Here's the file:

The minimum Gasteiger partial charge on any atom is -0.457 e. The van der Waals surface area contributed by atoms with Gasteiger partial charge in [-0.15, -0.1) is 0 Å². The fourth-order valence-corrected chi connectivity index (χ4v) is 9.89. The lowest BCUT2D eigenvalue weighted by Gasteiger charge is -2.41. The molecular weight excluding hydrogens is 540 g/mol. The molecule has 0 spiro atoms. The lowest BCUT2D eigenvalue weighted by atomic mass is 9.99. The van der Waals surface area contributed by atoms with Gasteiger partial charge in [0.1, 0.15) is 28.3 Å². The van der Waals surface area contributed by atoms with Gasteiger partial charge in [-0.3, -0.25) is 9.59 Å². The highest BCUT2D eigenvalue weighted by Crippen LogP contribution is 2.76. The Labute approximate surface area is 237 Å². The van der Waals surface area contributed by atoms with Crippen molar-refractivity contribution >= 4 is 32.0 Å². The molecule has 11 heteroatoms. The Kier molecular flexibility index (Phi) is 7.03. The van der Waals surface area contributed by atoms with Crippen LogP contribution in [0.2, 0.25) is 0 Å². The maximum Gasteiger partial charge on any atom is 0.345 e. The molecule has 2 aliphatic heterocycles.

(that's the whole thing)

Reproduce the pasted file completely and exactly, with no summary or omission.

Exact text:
The minimum Gasteiger partial charge on any atom is -0.457 e. The van der Waals surface area contributed by atoms with Gasteiger partial charge in [-0.15, -0.1) is 0 Å². The fourth-order valence-corrected chi connectivity index (χ4v) is 9.89. The lowest BCUT2D eigenvalue weighted by Gasteiger charge is -2.41. The molecular weight excluding hydrogens is 540 g/mol. The molecule has 0 spiro atoms. The lowest BCUT2D eigenvalue weighted by atomic mass is 9.99. The van der Waals surface area contributed by atoms with Gasteiger partial charge in [0.1, 0.15) is 28.3 Å². The van der Waals surface area contributed by atoms with Gasteiger partial charge in [-0.3, -0.25) is 9.59 Å². The highest BCUT2D eigenvalue weighted by Crippen LogP contribution is 2.76. The Labute approximate surface area is 237 Å². The van der Waals surface area contributed by atoms with Crippen molar-refractivity contribution >= 4 is 32.0 Å². The molecule has 11 heteroatoms. The Kier molecular flexibility index (Phi) is 7.03. The van der Waals surface area contributed by atoms with Crippen LogP contribution in [0.2, 0.25) is 0 Å². The maximum Gasteiger partial charge on any atom is 0.345 e. The molecule has 2 aliphatic heterocycles.